There is a lot of intrigue around Matt Thomas entering his first NBA season. (Ciaran Breen/Yahoo Sports Canada)
In Onalaska, Wisconsin, a small town of 18,000 people on the banks of the Mississippi River where Friday night high school sports is what most people center their lives around, they still talk about the legend of Matt Thomas.
They still remember the fundraiser he attended in sixth grade, when a free throw competition broke out and he made 99 out of 100. Or the AAU tryout when elementary school kids were put through NBA-level 3-point shooting drills. Asked to make 15 3-pointers from five different spots in a minute and a half, Matt cleared the drill in 53 seconds.
At the local YMCA, there are still reports of players swishing a game-clinching 3 and celebrating by yelling out Matt Thomas’s name, because he is the iconic sharpshooter who grew up there and led the Onalaska High School men’s basketball team to a 27-1 record and a Division II state championship in his junior season. They still remember when he scored a career-high 50 points in just two and a half quarters in his senior season.
Martha Thomas remembers that game like it was yesterday. She was sitting in the stands, watching her son make jumper after jumper. Two minutes into the game, Matt had 12 points. By halftime, everyone in the gym knew he was headed towards a career night. Head coach Craig Kowal found Martha in the stands at halftime. “I think your record is getting broken tonight,” Craig said.
Martha could only shake her head and laugh. Growing up, she played high school basketball at Wahlert High School in Dubuque, Iowa. Back then, the game was six-on-six basketball. Each team had three designated offensive players. The three defensive players could not cross the half court line. Martha once scored 48 points in a game, a family record that had held up for decades, until tonight.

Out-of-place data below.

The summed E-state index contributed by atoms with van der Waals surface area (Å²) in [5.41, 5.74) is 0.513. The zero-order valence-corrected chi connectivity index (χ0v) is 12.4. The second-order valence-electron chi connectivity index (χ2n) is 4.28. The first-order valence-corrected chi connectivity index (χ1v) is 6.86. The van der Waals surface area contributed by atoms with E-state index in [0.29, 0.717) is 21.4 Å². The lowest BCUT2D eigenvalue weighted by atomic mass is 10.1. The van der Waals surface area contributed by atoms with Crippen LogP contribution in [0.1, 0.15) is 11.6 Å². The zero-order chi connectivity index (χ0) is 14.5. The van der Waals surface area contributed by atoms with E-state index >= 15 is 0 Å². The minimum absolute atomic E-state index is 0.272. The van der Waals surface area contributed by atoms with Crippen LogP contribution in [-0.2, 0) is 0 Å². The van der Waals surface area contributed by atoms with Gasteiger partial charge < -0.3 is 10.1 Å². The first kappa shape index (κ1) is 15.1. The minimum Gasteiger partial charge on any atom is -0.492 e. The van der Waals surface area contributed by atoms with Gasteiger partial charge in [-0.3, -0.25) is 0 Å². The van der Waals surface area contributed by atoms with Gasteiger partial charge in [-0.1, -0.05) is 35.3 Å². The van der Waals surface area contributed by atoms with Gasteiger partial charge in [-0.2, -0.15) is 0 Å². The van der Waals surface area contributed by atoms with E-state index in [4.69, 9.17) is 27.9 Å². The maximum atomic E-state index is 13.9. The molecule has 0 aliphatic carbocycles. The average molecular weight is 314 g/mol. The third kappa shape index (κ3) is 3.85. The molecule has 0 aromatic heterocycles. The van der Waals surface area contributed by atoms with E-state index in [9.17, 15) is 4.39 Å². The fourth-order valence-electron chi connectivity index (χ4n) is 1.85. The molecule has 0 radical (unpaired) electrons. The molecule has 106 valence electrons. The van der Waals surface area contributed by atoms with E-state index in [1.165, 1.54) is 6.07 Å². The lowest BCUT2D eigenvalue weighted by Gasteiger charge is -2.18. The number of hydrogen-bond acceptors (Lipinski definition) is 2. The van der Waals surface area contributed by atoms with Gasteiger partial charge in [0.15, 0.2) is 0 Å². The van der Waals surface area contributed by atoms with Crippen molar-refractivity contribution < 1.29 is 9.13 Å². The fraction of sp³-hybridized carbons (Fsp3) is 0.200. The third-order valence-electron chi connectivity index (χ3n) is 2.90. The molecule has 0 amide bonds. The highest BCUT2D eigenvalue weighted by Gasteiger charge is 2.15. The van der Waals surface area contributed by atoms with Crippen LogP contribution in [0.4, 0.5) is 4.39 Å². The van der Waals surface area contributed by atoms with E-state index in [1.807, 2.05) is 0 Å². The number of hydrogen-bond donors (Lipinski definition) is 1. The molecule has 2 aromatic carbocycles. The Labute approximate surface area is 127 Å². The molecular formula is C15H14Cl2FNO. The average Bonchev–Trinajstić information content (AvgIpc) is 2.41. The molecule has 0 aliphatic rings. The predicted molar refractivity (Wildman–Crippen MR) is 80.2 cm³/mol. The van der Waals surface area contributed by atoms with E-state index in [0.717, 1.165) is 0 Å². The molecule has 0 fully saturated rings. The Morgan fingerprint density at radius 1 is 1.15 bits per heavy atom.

Martha knew this day was inevitable. At the age of five, Matt was already running around in the backyard roleplaying as a future sports star. Martha scoured garage sales looking for anything her son could use as a costume. “If I found a blanket,” Martha says. “He would turn it into a cape.” In his backyard, Matt scored game-winning touchdowns, hit walk-off home runs and hit buzzer-beating 3s.
By the time he was eight, Matt left baseball and football behind and focused on basketball. Martha laid some concrete in the backyard so her son could have a proper basketball court to shoot hoops. Matt spent countless hours honing his jumper. By the time he turned nine, he had a request for his mom. He wanted to practise shooting 3s, but the court wasn’t big enough. So Martha brought the contractors back to lay down an additional three feet of cement so Matt could have a 3-point line.
The responsibility of managing Matt’s passion for basketball fell squarely on Martha’s shoulders. During Matt’s childhood, his father Greg — who dealt with alcohol and drug abuse issues — committed suicide at the age of 45. Tony, the eldest of the three siblings, was in seventh grade. Matt was in fifth grade. Josie was in second grade.
Martha felt alone, especially when it came to making decisions about her kids, but she knew it was important to make sure their life wasn’t interrupted. “You have three of them going in different directions,” Martha says. “And you wanted to keep life as normal as possible.” So Josie kept going to ballet classes, Tony wouldn’t miss any football practices, and Matt could continue traveling to different states for AAU games.
Martha always put her children first, in hopes they would have the best available path towards whatever they wanted to pursue. Now, inside the Onalaska High School gym against Tomah, Matt is making 3-pointers look like layups. Thirty five points. Forty points. Forty five. Forty six. Forty seven. “Take him out,” Martha yells jokingly. Craig looks at Martha in the stands again. This time, he can only shake his head and laugh. The record is really falling.
Matt finishes with 50 points on 21-for-30 shooting with six 3-pointers, leaving the game for good in the middle of the third quarter in a blowout win. Martha embraces her son afterwards but reminds him that back when she played, there wasn’t a 3-point line, so the record probably still technically belongs to mom.
“Keep working buddy,” she tells Matt.
The legend of The Iceman was born at Onalaska High School. (Courtesy Martha Thomas)